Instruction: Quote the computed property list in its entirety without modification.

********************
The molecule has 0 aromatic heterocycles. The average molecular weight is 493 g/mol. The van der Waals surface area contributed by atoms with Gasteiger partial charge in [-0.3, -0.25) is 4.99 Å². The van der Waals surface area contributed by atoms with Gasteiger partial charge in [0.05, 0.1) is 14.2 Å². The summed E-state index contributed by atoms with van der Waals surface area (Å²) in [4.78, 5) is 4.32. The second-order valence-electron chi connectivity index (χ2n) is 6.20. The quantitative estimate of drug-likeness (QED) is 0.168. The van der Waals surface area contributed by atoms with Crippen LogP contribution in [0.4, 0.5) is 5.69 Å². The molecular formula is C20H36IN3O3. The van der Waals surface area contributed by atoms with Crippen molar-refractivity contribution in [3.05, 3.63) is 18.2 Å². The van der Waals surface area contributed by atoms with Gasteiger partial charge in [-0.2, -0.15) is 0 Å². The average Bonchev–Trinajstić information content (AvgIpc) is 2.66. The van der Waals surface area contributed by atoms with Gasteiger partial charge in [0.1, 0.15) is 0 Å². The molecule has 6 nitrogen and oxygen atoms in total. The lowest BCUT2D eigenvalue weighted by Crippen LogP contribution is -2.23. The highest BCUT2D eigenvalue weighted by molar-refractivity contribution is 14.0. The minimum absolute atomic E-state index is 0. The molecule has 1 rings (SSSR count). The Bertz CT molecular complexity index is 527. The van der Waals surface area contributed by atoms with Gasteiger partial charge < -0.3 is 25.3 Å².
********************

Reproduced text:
The molecule has 0 aromatic heterocycles. The average molecular weight is 493 g/mol. The van der Waals surface area contributed by atoms with Gasteiger partial charge in [-0.3, -0.25) is 4.99 Å². The van der Waals surface area contributed by atoms with Gasteiger partial charge in [0.05, 0.1) is 14.2 Å². The summed E-state index contributed by atoms with van der Waals surface area (Å²) in [4.78, 5) is 4.32. The second-order valence-electron chi connectivity index (χ2n) is 6.20. The quantitative estimate of drug-likeness (QED) is 0.168. The van der Waals surface area contributed by atoms with Crippen LogP contribution in [0.4, 0.5) is 5.69 Å². The molecular formula is C20H36IN3O3. The van der Waals surface area contributed by atoms with Crippen molar-refractivity contribution in [3.05, 3.63) is 18.2 Å². The van der Waals surface area contributed by atoms with Gasteiger partial charge in [-0.2, -0.15) is 0 Å². The average Bonchev–Trinajstić information content (AvgIpc) is 2.66. The van der Waals surface area contributed by atoms with Gasteiger partial charge in [0.1, 0.15) is 0 Å². The molecule has 6 nitrogen and oxygen atoms in total. The lowest BCUT2D eigenvalue weighted by Crippen LogP contribution is -2.23. The highest BCUT2D eigenvalue weighted by molar-refractivity contribution is 14.0. The minimum absolute atomic E-state index is 0. The molecule has 1 rings (SSSR count). The Bertz CT molecular complexity index is 527. The van der Waals surface area contributed by atoms with Gasteiger partial charge < -0.3 is 25.3 Å².